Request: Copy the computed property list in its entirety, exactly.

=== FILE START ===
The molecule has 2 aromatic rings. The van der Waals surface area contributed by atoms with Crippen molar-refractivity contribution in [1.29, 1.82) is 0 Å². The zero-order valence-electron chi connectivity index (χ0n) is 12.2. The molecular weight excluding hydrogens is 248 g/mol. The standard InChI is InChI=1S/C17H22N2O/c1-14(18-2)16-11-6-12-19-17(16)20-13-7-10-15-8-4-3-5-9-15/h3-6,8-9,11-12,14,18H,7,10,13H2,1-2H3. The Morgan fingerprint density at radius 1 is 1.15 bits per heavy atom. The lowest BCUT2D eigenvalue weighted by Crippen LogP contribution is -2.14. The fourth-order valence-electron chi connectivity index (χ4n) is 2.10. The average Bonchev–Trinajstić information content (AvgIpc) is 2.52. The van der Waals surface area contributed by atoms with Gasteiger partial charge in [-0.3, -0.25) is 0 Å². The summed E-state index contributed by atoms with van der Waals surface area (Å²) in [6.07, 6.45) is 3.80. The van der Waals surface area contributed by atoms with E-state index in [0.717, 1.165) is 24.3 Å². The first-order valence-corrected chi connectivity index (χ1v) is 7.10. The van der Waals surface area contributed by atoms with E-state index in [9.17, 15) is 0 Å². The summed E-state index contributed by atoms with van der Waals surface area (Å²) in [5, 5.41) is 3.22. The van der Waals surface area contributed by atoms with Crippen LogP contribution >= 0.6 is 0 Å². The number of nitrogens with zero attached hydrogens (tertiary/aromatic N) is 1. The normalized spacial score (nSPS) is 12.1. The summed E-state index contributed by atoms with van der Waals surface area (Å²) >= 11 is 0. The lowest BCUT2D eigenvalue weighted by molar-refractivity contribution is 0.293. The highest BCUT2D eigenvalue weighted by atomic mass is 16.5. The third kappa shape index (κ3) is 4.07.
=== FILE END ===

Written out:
The molecule has 2 aromatic rings. The van der Waals surface area contributed by atoms with Crippen molar-refractivity contribution in [1.29, 1.82) is 0 Å². The zero-order valence-electron chi connectivity index (χ0n) is 12.2. The molecular weight excluding hydrogens is 248 g/mol. The standard InChI is InChI=1S/C17H22N2O/c1-14(18-2)16-11-6-12-19-17(16)20-13-7-10-15-8-4-3-5-9-15/h3-6,8-9,11-12,14,18H,7,10,13H2,1-2H3. The Morgan fingerprint density at radius 1 is 1.15 bits per heavy atom. The lowest BCUT2D eigenvalue weighted by Crippen LogP contribution is -2.14. The fourth-order valence-electron chi connectivity index (χ4n) is 2.10. The average Bonchev–Trinajstić information content (AvgIpc) is 2.52. The van der Waals surface area contributed by atoms with Gasteiger partial charge in [-0.3, -0.25) is 0 Å². The summed E-state index contributed by atoms with van der Waals surface area (Å²) in [6.07, 6.45) is 3.80. The van der Waals surface area contributed by atoms with E-state index in [0.717, 1.165) is 24.3 Å². The first-order valence-corrected chi connectivity index (χ1v) is 7.10. The van der Waals surface area contributed by atoms with E-state index in [9.17, 15) is 0 Å². The summed E-state index contributed by atoms with van der Waals surface area (Å²) in [5, 5.41) is 3.22. The van der Waals surface area contributed by atoms with Crippen LogP contribution >= 0.6 is 0 Å². The number of nitrogens with zero attached hydrogens (tertiary/aromatic N) is 1. The normalized spacial score (nSPS) is 12.1. The summed E-state index contributed by atoms with van der Waals surface area (Å²) >= 11 is 0. The lowest BCUT2D eigenvalue weighted by molar-refractivity contribution is 0.293. The highest BCUT2D eigenvalue weighted by atomic mass is 16.5. The third kappa shape index (κ3) is 4.07.